In Niger, malaria is a major public health problem. It is the main cause of morbidity and mortality among children. The management of malaria cases is based on the principle of early diagnosis and rapid treatment with effective drugs. It is confronted with the appearance of strains resistant to antimalarial drugs, hence the need to monitor antimalarial drug sensitivity. The study was conducted in three regions representing epidemiological strata of the country: Agadez (Centre de santé Intégré of Dagamanet in the Health district of Agadez), Maradi (Centre de santé intégré of Guindaoua in Tessaoua) and Dosso (Centre de santé Intégré centre in Gaya). The protocol used is the WHO standardized protocol of 2009. Artemether/Lumefantrine (AL) was administered with a 28-day follow-up in children aged 3 months to 15 years. A Polymerase Chain Reaction (PCR) correction is planned to differentiate between treatment failure and re-infestation as well as a study of genes responsible for resistance on the main drugs used.
This cluster-randomized trial aims to compare the impact of different delivery approaches to azithromycin distribution on coverage, costs, and feasibility outcomes. The investigators hypothesize that door-to-door delivery will have higher coverage and costs and similar feasibility and acceptability compared to fixed-point delivery.
Acute malnutrition (AM) is a continuum condition, arbitrarily divided into severe and moderate categories (SAM, MAM) which are managed separately, with programs overseen by different agencies with different products and supply chains. Such separation complicates delivery of care, contributes to poor program performance, and creates confusion among caregivers. Reduction in the mortality burden from AM will stem from improved simplicity, efficiency and cost-effectiveness of current protocols. Eligibility for SAM treatment in the current Niger protocol is complex. It is determined by 3 independent criteria: nutritional oedema, Mid-Upper Arm Circumference (MUAC) < 115 mm or weight-height Z score (WHZ) <-3. Also, the Ready to Use Therapeutic Food (RUTF) ration in Niger protocol (130-200 kcal/kg/d) is paradoxical. The amount of RUTF prescribed in the first weeks of treatment is often less than what given to child reaching recovery (MUAC > 125 and WHZ >-2), because weekly ration is determined by the child's weight. Rate of weight gain is highest in the first two weeks of treatment, then plateaus - suggesting no benefit of increased RUTF ration at the end of treatment. Progressive reduction is a more rational use of RUTF and this supplement is equally effective for SAM and MAM. This community-based non-inferiority trial will compare two strategies for the treatment of AM to the Niger protocol for SAM and MAM. The Optimizing treatment for acute MAlnutrition (OptiMA) strategy uses MUAC < 125 mm or nutritional oedema as admission criteria and optimizes RUTF by adapting doses to the degree of malnutrition. RUTF dose for MUAC < 115 mm or oedema is 170 kcal/kg/d and progressively reduces to 75 kcal/kg/d as MUAC increases. The Combined Protocol for Acute Malnutrition Study (ComPAS) uses the same eligibility criteria like OptiMA, but simplifies more the RUTF ration by providing 1000 kcal/d for children with oedema or MUAC < 115 mm and 500 kg/d for children with MUAC 115-124 mm. Children are considered recovered if they have 2 consecutive weekly MUAC measures ≥ 125 mm. Children will be individually randomized to treatment in one of the 3 study arms and will attend clinic visits weekly until nutritional recovery. After discharged, they will be monitored monthly via a nurse-conducted home visits until 6 months post-inclusion. The trial arms will be compared using a composite outcome indicator that includes vital status, anthropometric measures and relapse following the index AM episode. The hypothesis is that simplified strategies could substantially increase the number of children in care compared to current SAM programs without requiring additional RUTF or staffing while maintaining recovery rates in line with current programs.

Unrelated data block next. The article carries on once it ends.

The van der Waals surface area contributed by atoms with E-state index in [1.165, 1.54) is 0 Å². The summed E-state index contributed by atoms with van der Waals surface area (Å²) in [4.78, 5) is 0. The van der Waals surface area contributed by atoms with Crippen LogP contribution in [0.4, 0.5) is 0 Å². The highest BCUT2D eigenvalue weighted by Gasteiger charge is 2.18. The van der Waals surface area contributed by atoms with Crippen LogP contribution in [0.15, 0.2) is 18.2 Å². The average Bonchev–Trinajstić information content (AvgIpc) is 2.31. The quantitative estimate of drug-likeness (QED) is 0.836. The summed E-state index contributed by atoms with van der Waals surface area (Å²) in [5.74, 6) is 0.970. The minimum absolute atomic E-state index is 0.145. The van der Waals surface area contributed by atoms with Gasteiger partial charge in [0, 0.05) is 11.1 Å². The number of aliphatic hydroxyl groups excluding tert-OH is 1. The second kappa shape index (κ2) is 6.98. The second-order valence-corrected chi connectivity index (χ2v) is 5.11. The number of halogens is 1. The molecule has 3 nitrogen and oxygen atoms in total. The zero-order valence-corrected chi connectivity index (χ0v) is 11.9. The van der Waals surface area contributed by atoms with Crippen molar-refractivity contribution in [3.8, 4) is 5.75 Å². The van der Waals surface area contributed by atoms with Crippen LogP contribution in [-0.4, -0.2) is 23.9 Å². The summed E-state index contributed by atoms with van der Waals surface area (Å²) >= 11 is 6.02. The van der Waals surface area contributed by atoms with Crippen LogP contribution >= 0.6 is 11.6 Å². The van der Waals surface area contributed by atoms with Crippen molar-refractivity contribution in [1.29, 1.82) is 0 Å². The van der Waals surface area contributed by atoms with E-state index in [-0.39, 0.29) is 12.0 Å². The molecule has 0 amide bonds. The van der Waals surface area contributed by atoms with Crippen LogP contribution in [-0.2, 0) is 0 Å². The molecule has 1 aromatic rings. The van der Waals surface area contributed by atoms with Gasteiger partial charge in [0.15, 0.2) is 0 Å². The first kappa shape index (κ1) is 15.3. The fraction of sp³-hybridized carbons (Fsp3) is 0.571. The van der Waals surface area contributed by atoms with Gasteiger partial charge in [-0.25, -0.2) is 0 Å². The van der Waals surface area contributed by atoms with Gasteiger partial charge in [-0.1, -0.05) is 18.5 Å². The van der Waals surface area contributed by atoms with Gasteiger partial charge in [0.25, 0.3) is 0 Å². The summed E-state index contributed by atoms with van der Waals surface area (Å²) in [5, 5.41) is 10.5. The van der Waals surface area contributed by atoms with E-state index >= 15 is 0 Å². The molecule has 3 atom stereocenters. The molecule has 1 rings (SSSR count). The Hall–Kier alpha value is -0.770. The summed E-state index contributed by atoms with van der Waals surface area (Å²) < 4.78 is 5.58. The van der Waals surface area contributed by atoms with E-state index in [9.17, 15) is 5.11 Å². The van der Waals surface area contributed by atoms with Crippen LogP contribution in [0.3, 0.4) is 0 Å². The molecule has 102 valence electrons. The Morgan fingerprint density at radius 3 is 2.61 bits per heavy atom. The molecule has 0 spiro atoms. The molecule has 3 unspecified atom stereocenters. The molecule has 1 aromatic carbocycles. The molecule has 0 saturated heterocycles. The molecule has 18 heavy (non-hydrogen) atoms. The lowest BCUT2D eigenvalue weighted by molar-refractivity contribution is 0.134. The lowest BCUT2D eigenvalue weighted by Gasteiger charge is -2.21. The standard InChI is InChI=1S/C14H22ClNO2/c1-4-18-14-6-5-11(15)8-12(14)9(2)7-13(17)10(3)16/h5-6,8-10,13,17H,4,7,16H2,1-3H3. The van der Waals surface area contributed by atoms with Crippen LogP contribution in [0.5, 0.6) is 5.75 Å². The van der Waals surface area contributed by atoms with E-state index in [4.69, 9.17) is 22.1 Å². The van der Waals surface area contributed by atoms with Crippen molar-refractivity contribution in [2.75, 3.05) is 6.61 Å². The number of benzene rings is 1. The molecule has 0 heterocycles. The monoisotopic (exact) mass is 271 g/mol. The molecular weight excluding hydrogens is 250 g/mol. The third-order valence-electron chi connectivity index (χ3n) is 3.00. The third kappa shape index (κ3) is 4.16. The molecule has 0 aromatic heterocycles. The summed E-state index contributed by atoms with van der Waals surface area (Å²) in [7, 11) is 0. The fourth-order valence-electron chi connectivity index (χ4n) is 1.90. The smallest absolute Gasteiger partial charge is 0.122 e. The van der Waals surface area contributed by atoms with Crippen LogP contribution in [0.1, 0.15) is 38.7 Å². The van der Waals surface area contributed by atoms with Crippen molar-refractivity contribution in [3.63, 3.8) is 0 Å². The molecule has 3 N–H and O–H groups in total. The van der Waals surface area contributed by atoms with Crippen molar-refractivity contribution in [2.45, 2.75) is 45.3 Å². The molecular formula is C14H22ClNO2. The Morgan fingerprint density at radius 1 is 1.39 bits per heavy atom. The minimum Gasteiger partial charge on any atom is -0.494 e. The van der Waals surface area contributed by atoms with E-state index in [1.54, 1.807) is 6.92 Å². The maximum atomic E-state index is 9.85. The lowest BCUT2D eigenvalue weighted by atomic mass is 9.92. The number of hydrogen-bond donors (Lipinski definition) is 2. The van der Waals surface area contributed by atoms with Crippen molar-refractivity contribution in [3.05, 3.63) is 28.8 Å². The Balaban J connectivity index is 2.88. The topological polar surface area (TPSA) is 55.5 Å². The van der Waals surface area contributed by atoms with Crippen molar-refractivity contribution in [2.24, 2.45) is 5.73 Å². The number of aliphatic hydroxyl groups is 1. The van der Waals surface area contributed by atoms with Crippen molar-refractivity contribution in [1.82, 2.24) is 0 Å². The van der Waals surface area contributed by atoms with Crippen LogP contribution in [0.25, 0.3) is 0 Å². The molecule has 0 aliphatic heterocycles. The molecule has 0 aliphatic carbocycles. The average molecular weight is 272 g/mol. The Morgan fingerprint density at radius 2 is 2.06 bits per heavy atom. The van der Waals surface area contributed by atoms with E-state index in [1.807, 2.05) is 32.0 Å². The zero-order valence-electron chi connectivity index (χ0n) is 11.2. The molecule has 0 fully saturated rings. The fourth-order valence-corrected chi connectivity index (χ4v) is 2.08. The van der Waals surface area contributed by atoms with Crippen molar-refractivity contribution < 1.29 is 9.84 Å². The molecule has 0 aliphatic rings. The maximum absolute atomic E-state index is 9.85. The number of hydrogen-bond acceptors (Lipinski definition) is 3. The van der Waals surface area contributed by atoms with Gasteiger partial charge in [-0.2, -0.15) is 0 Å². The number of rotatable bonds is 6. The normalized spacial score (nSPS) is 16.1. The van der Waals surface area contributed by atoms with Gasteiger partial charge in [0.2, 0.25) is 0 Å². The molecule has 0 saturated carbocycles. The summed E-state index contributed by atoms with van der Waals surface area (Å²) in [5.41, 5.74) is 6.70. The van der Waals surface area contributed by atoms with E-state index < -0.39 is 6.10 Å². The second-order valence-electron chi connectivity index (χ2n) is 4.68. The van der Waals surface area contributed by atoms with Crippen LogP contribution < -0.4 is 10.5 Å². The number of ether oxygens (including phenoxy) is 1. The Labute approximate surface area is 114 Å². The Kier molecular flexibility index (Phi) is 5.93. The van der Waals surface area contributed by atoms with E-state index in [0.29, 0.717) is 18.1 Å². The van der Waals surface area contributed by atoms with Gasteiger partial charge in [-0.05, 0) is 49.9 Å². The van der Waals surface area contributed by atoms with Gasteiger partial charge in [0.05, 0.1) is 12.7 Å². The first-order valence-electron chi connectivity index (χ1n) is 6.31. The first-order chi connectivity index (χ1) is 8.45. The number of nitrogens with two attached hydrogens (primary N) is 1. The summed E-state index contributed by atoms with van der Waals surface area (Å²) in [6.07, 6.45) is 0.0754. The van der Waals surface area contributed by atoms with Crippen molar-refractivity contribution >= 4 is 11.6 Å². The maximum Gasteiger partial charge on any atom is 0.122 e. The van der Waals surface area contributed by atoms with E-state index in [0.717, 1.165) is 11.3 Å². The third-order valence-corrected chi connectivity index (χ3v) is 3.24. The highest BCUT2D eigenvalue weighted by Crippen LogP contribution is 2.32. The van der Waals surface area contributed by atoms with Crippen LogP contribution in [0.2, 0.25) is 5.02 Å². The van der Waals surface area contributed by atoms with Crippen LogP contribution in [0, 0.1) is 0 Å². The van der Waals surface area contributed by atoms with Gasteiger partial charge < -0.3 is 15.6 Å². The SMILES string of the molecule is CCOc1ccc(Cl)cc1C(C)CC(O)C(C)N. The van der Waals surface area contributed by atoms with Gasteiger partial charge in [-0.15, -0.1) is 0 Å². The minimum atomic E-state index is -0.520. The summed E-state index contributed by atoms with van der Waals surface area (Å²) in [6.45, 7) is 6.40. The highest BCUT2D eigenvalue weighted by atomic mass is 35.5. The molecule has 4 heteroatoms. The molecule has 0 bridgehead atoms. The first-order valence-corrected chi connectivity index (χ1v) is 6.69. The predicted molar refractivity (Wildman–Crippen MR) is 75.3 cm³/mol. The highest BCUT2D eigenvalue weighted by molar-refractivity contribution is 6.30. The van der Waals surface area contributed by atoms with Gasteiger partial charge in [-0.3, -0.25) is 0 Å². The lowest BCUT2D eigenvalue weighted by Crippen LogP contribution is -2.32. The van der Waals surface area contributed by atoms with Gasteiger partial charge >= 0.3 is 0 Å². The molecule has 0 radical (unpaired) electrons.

To determine if a high-dose first-line regimen is non-inferior (non-inferiority margin 10%) in terms of safety to the same regimen at regular dosing, in previously treated patients with rifampicin-susceptible recurrent Tuberculosis (TB).